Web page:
Thousands of years ago, breastfeeding was practically the only option for feeding infants before they were ready to eat solid food. If a mother could not nurse her baby because she did not have enough milk or because she had died in childbirth, a “wet nurse,” a woman who was producing milk from her own pregnancy, was found. Today, only 37% of infants in low-income countries are exclusively breastfed, and in the higher-income countries, the percentage is even lower. Both breast and bottle feeding have advantages and disadvantages. For working mothers, breastfeeding is more difficult because mother and child are separated during the day. Legislation has been passed at the federal level and in some states providing for working mothers to take breaks specifically for expressing breast milk.
Research shows that in almost all cases, breast milk is healthier than formula. Increased intelligence, fewer infections, and straighter teeth are associated with breastfeeding (Salone, Vann, and Dee, 2013). It is clear that there are antibodies in breast milk that protect children from diseases and infections that their mothers already experienced. Some research suggests that children who are breastfed exclusively have I.Q.s that are up to three points higher than those who are bottle fed with formula. Breastfeeding is also good for the mother. Evidence from nearly 50 research studies indicated that the risk of breast cancer is lower in women who breastfed their children for at least twelve months. Evidence also suggests that women who nurse may also be at a lower risk for ovarian cancer (Victora et al., 2016).

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Although breastfeeding prevents the development of malocclusions such as underbites and overbites, prolonged breastfeeding (longer than twelve months) can increase the appearance of cavities in deciduous teeth (Tham et al., 2015). This may be linked to the tendency of women to breastfeed their older children at night, for comfort or to induce sleep. Another disadvantage is that breastfeeding women may need to avoid certain foods that can alter the taste of breast milk, such as chocolate, spices, citrus fruits, onion, garlic, and cauliflower. Caffeine and alcohol should be avoided or limited. Finally, breastfeeding can be extremely painful for some women who have sensitive nipples.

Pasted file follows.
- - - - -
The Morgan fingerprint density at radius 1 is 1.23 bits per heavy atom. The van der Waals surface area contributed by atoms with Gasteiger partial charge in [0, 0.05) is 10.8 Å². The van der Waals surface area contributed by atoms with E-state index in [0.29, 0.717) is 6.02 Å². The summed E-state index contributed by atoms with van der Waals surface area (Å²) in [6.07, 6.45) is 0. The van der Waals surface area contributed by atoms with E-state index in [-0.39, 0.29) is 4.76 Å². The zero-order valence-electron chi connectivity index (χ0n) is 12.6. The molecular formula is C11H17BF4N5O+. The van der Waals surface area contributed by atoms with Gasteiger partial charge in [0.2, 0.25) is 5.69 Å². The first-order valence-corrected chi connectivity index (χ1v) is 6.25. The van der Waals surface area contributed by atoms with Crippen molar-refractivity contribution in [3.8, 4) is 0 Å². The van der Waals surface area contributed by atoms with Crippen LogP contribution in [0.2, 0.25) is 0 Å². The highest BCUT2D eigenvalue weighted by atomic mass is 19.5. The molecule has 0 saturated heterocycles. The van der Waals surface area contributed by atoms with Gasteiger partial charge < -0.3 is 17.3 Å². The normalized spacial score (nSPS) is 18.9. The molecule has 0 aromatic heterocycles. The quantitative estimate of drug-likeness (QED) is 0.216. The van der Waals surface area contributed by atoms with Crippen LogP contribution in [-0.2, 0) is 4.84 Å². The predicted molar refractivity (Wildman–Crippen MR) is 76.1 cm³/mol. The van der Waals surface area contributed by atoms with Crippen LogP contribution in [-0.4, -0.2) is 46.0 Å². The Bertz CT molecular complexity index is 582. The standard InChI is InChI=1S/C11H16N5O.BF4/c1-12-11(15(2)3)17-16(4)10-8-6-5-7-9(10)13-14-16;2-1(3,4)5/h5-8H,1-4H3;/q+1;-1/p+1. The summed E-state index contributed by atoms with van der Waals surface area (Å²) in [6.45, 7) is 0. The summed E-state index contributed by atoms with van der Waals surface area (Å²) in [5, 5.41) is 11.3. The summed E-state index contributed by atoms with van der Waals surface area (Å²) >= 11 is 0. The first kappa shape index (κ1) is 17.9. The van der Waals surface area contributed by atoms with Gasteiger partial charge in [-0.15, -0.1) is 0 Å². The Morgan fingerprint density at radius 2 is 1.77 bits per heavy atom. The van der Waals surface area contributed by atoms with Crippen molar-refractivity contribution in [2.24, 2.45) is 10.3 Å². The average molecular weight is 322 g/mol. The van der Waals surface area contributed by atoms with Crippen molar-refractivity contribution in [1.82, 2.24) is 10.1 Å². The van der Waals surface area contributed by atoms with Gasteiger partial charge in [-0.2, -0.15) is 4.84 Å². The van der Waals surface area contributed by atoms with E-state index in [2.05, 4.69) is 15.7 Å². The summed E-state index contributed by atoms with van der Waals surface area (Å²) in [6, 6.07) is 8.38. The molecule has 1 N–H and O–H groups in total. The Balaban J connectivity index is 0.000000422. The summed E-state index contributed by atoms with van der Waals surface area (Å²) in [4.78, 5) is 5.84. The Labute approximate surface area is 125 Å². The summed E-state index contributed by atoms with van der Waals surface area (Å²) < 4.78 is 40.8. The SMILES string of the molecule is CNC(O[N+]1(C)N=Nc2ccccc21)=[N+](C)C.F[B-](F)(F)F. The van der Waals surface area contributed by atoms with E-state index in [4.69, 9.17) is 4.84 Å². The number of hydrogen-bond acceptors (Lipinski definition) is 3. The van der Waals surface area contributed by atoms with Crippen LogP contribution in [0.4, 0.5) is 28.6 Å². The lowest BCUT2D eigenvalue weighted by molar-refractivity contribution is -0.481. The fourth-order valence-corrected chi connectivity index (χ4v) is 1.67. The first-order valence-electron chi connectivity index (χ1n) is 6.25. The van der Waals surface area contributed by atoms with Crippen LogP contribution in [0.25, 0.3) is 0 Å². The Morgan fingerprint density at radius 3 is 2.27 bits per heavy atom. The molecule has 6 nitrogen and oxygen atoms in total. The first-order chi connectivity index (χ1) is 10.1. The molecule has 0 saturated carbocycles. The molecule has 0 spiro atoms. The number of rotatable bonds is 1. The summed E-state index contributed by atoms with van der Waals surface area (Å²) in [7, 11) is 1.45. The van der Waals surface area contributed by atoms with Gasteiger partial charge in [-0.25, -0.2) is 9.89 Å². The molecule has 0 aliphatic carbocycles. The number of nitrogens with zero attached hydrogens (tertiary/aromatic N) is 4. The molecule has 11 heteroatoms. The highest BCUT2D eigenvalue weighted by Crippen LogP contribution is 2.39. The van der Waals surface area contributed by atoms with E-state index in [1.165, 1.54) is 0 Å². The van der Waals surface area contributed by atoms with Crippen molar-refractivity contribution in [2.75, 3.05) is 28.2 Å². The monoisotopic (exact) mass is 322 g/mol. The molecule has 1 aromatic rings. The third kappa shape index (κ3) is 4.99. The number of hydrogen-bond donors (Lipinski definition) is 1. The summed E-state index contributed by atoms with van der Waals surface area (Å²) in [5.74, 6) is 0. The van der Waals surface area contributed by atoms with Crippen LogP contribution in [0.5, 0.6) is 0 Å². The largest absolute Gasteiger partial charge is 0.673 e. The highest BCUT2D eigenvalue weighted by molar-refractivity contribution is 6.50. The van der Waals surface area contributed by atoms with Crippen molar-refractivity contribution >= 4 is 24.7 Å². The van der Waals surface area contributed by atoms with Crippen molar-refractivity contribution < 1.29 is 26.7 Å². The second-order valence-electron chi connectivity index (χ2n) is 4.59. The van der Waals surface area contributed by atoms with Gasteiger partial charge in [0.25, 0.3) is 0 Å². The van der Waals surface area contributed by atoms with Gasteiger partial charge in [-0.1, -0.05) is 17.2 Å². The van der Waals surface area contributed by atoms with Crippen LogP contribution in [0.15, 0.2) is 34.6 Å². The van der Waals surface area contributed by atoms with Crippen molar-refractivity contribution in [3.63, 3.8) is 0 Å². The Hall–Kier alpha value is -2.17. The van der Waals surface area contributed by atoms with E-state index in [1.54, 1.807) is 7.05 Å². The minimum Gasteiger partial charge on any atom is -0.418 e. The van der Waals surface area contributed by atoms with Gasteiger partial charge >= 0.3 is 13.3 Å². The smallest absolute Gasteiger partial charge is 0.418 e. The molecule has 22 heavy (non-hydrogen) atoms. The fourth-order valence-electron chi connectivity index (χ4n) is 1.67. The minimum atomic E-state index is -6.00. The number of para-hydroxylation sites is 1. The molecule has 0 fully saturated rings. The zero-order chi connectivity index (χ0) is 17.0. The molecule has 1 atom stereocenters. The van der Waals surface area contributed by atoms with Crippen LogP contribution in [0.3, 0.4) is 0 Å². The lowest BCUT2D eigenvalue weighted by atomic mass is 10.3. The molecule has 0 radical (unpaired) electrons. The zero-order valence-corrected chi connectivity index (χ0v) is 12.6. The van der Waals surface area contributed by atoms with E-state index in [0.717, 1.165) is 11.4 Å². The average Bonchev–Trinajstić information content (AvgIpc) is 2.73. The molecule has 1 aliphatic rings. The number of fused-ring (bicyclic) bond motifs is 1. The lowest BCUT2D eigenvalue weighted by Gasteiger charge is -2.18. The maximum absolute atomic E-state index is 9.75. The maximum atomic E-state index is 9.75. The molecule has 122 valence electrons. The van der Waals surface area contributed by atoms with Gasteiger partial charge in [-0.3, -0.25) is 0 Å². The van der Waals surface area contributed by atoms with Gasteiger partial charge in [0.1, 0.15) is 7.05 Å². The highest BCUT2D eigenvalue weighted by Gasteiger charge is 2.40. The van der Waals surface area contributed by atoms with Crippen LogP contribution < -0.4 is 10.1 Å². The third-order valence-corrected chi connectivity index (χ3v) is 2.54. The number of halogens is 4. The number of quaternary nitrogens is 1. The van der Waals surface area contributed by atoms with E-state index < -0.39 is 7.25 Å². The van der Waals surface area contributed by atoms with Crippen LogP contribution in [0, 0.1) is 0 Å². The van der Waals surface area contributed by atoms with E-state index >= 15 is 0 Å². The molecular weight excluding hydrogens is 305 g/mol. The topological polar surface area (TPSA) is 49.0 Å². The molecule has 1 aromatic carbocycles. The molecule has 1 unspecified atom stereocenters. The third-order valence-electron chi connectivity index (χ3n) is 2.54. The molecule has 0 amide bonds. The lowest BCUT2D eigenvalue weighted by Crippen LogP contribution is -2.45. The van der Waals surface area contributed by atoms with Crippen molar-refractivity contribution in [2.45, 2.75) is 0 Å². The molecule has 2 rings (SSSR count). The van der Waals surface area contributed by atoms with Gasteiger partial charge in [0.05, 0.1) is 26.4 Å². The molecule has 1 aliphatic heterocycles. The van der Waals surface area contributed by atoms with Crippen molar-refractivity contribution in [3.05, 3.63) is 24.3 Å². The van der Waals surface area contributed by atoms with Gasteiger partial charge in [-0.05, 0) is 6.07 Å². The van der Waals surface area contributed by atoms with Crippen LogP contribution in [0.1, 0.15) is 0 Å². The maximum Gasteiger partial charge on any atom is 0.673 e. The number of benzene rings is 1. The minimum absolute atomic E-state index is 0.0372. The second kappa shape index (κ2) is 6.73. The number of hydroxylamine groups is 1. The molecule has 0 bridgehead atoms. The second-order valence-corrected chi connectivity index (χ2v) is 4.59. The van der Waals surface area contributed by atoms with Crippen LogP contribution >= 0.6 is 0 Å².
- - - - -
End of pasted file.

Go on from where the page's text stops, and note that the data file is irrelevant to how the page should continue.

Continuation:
The advantages of bottle feeding an infant with formula are primarily associated with lifestyle. First, the mother does not need to alter her diet or stop taking any medications that may pass into breast milk. If there are multiple caregivers, any of them can provide a bottle of formula. Feeding a baby a bottle of formula is much easier to do in public than breastfeeding, even though federal law (and some state laws) specific that mothers may nurse their babies anywhere. The prohibition is cultural, based largely on the sexualization of a woman’s breast as an erogenous zone, but like many cultural norms, it is very powerful.

Disadvantages to formula feeding are numerous. First, the child and mother do not get the benefits of breastfeeding that were discussed above. Formula feeding may cause the child to develop allergies (although the evidence for this is inconclusive) and may lead to obesity later in life. Finally, formula may have contaminants in it such as melamine, cronobacter, salmonella, or botulism (Lönnerdal, 2014).

Breastfeeding is often difficult for working mothers because they are away from their infants eight or more hours a day. If the child is receiving breast milk exclusively, the mother must express the milk while she is at work and arrange to freeze it immediately so that it will be safe. Federal law specifies that employers with more than 50 employees must provide breaks for working mothers who need to express milk, as well as a private location other than a bathroom. Some states have similar or broader laws (U.S. Department of Labor, 2016). Unfortunately, most of these laws lack enforcement procedures, so employers know that they can break the law with impunity.

    References
  • Lönnerdal, B. (2014). Infant formula and infant nutrition: bioactive proteins of human milk and implications for composition of infant formulas. The American journal of clinical nutrition, 99(3), 712S-717S.
  • Salone, L. R., Vann, W. F., & Dee, D. L. (2013). Breastfeeding: an overview of oral and general health benefits. The Journal of the American Dental Association, 144(2), 143-151.
  • Tham, R., Bowatte, G., Dharmage, S. C., Tan, D. J., Lau, M. X. Z., Dai, X., … & Lodge, C. J. (2015). Breastfeeding and the risk of dental caries: a systematic review and meta‐analysis. Acta Paediatrica, 104(S467), 62-84.
  • U.S. Department of Labor. (2016). Fact Sheet #73: Break Time for Nursing Mothers under the FLSA. Retrieved from https://www.dol.gov/whd/regs/compliance/whdfs73.pdf
  • Victora, C. G., Bahl, R., Barros, A. J., França, G. V., Horton, S., Krasevec, J., … & Group, T. L. B. S. (2016). Breastfeeding in the 21st century: epidemiology, mechanisms, and lifelong effect. The Lancet, 387(10017), 475-490.